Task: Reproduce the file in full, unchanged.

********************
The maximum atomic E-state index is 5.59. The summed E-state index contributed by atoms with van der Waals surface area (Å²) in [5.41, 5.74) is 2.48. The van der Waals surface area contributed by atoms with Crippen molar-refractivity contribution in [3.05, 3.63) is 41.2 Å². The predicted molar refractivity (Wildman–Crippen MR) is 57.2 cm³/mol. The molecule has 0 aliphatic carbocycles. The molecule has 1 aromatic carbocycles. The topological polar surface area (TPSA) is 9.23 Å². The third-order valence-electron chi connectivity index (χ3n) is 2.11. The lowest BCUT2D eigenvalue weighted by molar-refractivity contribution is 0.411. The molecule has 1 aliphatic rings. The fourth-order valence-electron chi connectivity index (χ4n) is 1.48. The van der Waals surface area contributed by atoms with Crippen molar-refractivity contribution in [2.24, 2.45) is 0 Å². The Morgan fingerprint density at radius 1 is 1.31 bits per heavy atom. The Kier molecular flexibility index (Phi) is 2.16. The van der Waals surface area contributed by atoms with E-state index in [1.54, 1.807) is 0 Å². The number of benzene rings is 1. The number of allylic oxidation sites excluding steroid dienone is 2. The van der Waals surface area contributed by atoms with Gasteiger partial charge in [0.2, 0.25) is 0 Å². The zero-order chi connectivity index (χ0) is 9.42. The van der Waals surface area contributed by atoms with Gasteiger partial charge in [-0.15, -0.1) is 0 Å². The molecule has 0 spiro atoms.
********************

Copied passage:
The maximum atomic E-state index is 5.59. The summed E-state index contributed by atoms with van der Waals surface area (Å²) in [5.41, 5.74) is 2.48. The van der Waals surface area contributed by atoms with Crippen molar-refractivity contribution in [3.05, 3.63) is 41.2 Å². The predicted molar refractivity (Wildman–Crippen MR) is 57.2 cm³/mol. The molecule has 0 aliphatic carbocycles. The molecule has 1 aromatic carbocycles. The topological polar surface area (TPSA) is 9.23 Å². The third-order valence-electron chi connectivity index (χ3n) is 2.11. The lowest BCUT2D eigenvalue weighted by molar-refractivity contribution is 0.411. The molecule has 1 aliphatic rings. The fourth-order valence-electron chi connectivity index (χ4n) is 1.48. The van der Waals surface area contributed by atoms with Crippen molar-refractivity contribution in [2.24, 2.45) is 0 Å². The Morgan fingerprint density at radius 1 is 1.31 bits per heavy atom. The Kier molecular flexibility index (Phi) is 2.16. The van der Waals surface area contributed by atoms with E-state index in [1.54, 1.807) is 0 Å². The number of benzene rings is 1. The number of allylic oxidation sites excluding steroid dienone is 2. The van der Waals surface area contributed by atoms with Gasteiger partial charge in [0.2, 0.25) is 0 Å². The zero-order chi connectivity index (χ0) is 9.42. The van der Waals surface area contributed by atoms with Gasteiger partial charge in [-0.15, -0.1) is 0 Å². The molecule has 0 spiro atoms.